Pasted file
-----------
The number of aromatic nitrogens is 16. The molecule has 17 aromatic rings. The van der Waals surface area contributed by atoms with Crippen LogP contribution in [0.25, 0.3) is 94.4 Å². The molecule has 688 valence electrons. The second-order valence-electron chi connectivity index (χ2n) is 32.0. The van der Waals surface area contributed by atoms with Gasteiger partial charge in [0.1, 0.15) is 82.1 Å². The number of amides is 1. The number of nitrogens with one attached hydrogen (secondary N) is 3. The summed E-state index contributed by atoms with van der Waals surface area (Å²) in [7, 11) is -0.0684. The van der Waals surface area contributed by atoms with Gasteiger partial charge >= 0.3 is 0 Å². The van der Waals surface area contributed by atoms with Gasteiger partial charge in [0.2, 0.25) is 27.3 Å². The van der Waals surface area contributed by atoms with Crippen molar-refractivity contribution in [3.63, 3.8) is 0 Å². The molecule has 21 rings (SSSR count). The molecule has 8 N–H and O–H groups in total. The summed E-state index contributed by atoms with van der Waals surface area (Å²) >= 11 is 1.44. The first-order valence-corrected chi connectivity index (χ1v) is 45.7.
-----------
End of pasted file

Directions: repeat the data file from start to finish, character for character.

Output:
The number of aromatic nitrogens is 16. The molecule has 17 aromatic rings. The van der Waals surface area contributed by atoms with Crippen LogP contribution in [0.25, 0.3) is 94.4 Å². The molecule has 688 valence electrons. The second-order valence-electron chi connectivity index (χ2n) is 32.0. The van der Waals surface area contributed by atoms with Gasteiger partial charge in [0.1, 0.15) is 82.1 Å². The number of amides is 1. The number of nitrogens with one attached hydrogen (secondary N) is 3. The summed E-state index contributed by atoms with van der Waals surface area (Å²) in [7, 11) is -0.0684. The van der Waals surface area contributed by atoms with Gasteiger partial charge >= 0.3 is 0 Å². The van der Waals surface area contributed by atoms with Gasteiger partial charge in [0.2, 0.25) is 27.3 Å². The van der Waals surface area contributed by atoms with Crippen molar-refractivity contribution in [3.63, 3.8) is 0 Å². The molecule has 21 rings (SSSR count). The molecule has 8 N–H and O–H groups in total. The summed E-state index contributed by atoms with van der Waals surface area (Å²) >= 11 is 1.44. The first-order valence-corrected chi connectivity index (χ1v) is 45.7.